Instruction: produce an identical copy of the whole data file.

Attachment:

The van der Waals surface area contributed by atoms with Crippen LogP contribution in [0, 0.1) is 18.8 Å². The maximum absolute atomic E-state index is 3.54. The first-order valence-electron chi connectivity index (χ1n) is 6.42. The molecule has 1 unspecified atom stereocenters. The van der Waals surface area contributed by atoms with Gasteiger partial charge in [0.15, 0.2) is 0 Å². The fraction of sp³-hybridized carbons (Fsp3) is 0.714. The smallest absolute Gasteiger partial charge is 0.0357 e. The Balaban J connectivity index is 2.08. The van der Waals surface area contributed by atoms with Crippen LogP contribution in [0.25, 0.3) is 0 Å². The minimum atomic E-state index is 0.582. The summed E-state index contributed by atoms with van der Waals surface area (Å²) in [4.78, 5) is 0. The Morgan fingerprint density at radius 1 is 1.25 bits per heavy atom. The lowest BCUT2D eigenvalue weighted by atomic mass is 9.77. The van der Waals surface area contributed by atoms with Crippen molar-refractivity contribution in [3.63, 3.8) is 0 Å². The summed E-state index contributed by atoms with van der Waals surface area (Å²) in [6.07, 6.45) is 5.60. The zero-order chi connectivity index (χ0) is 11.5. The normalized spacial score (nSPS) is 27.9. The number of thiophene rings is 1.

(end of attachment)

The van der Waals surface area contributed by atoms with Crippen LogP contribution in [0, 0.1) is 18.8 Å². The maximum absolute atomic E-state index is 3.54. The first-order valence-electron chi connectivity index (χ1n) is 6.42. The molecule has 1 unspecified atom stereocenters. The van der Waals surface area contributed by atoms with Gasteiger partial charge in [0.15, 0.2) is 0 Å². The fraction of sp³-hybridized carbons (Fsp3) is 0.714. The smallest absolute Gasteiger partial charge is 0.0357 e. The Balaban J connectivity index is 2.08. The van der Waals surface area contributed by atoms with Crippen LogP contribution in [0.25, 0.3) is 0 Å². The minimum atomic E-state index is 0.582. The summed E-state index contributed by atoms with van der Waals surface area (Å²) in [4.78, 5) is 0. The Morgan fingerprint density at radius 1 is 1.25 bits per heavy atom. The lowest BCUT2D eigenvalue weighted by atomic mass is 9.77. The van der Waals surface area contributed by atoms with Crippen molar-refractivity contribution in [3.63, 3.8) is 0 Å². The summed E-state index contributed by atoms with van der Waals surface area (Å²) in [6.07, 6.45) is 5.60. The zero-order chi connectivity index (χ0) is 11.5. The normalized spacial score (nSPS) is 27.9. The number of thiophene rings is 1.